New Guidelines Issued for Management of Catheter-Associated Urinary Tract Infection

Fran Lowry

February 12, 2010

February 12, 2010 — An Expert Panel of the Infectious Diseases Society of America has issued new guidelines to diagnose, prevent, and manage catheter-associated urinary tract infection (UTI) in adults 18 years and older. They are aimed at physicians in all medical specialties who perform direct patient care, especially of patients in hospital or long-term care facilities. The guidelines are published in the March 1 issue of Clinical Infectious Diseases.

"Catheter-associated bacteriuria is the most common health care-associated infection worldwide and is a result of the widespread use of urinary catheterization, much of which is inappropriate," write Thomas M. Hooton, MD, from the University of Miami, Miami, Florida, and members of the Expert Panel. The most effective way to lower its incidence "is to reduce the use of urinary catheterization by restricting its use to patients who have clear indications and by removing the catheter as soon as it is no longer needed."

One way to accomplish this is through nurse-based or electronic physician reminder systems or automatic stop-orders. Institutions should also develop a list of appropriate indications and educate their staff, so that at least 90% of catheters are placed according to the indications. At least 95% of catheter placements should be by a physician's order, the Expert Panel recommends.

The panel reached consensus on its recommendations by weighing the strength and quality of evidence from studies identified through a PubMed search.

Indications for Urinary Catheter Use

Acceptable indications for indwelling urinary catheter use include the following:

  • Clinically significant urinary retention if medical therapy is not effective and surgical correction is not indicated.

  • Urinary incontinence for comfort in a terminally ill patient if less invasive measures fail and collecting devices are not an acceptable alternative.

  • Need for accurate urine output monitoring in critically ill patients.

  • When the patient is unable or unwilling to collect urine (ie, during prolonged surgical procedures with general or spinal anesthesia; selected urologic and gynecologic procedures in the perioperative period).

Indwelling urinary catheters should not be used for the management of urinary incontinence in general, unless all other approaches have failed, in which case their use may be considered at patient request.

The above recommendations are all designated A-III, meaning they are supported by good evidence from more than 1 properly randomized controlled trial.

Hospitals and long-term care facilities should have policies and procedures in place for catheter insertion, maintenance, discontinuation, and replacement to minimize or prevent infection. These institutions should ensure that staff are appropriately educated and trained (A-III).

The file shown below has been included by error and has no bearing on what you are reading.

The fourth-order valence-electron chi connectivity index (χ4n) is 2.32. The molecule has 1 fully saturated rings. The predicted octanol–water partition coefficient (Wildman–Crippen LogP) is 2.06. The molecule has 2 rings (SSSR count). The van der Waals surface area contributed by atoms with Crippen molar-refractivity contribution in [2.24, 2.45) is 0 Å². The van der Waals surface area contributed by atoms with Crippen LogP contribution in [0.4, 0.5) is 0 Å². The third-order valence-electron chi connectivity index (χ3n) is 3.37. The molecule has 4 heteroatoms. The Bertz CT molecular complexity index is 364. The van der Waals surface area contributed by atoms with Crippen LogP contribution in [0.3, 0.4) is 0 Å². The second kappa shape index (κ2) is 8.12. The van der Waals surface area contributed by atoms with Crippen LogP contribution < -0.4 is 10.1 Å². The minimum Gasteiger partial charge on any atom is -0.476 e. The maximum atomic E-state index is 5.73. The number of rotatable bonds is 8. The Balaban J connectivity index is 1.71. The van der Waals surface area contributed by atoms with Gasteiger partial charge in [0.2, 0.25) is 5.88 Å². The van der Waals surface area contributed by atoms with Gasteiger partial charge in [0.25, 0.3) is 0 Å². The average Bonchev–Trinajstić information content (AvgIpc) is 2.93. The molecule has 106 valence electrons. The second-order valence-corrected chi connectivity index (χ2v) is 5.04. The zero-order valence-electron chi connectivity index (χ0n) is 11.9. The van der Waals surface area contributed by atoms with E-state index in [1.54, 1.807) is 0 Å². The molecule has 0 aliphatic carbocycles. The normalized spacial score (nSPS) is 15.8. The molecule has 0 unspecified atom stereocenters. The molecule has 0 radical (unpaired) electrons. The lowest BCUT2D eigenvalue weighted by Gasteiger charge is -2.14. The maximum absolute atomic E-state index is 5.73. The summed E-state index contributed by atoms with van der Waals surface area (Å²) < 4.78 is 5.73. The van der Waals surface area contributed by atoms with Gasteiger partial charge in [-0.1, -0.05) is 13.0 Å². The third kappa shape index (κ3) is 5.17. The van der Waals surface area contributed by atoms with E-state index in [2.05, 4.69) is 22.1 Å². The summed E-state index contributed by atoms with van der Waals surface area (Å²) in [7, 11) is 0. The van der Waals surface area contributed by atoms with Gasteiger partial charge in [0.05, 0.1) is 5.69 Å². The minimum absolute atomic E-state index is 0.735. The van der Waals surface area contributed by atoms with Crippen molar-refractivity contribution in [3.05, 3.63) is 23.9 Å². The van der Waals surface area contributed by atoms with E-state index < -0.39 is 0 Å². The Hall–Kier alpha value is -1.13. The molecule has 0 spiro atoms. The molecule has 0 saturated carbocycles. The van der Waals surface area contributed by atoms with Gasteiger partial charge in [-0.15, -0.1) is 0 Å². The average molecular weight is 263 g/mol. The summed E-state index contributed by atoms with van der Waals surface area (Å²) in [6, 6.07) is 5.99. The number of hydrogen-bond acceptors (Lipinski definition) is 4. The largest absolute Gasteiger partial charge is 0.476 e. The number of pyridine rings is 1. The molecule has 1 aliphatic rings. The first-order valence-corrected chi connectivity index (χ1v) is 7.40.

Additional A-III recommendations to reduce infection include minimizing disconnection of the catheter junction and keeping the drainage bag and connecting tube below the level of the bladder at all times.

The panel writes that there are many gaps in the knowledge about catheter-associated infections, which are partly because of the poor quality of many clinical studies.

"Continued development of intraurethral alternatives to indwelling catheterization in men and women and external urine collection alternatives to indwelling catheterization in women, as well as evaluations of whether these devices reduce the risk of CA-UTI [catheter-associated urinary tract infection], are needed," the panel writes.

Major advances to prevent these infections will require development of biomaterials that can prevent or limit biofilm formation, they add. Right now, infection and encrustation remain associated with the use of biomaterials in the urinary tract, which limits their long-term indwelling time. "But research is promising in this area," the panel concludes.

Support for the guidelines was provided by the Infectious Diseases Society of America.

Dr. Hooton has disclosed financial relationships with Alita Pharmaceuticals. Other members of the Expert Panel have disclosed financial relationships with Coloplast A/S, Coloplast A/C, AstraTech, Alita Pharmaceuticals, Pfizer, Novabay Pharmaceuticals, Exoxemis, American Medical Systems, Monitor Company Group, Propagate Pharma, Hagen/Sinclair Research Recruiting, Advanstar Communications, Haymarket Media, CombinatoRx, the Scientific Consulting Group, the Multidisciplinary Alliance Against Device-Related Infections, the American Society of Microbiology, the American Urological Association, Merck, GlaxoSmithKline, Bristol-Myers Squibb, AstraZeneca, Baxter, Merlion Pharma, Interimmune, Johnson & Johnson, and Leo Pharmaceuticals.

Clin Infect Dis. 2010;50:625-663.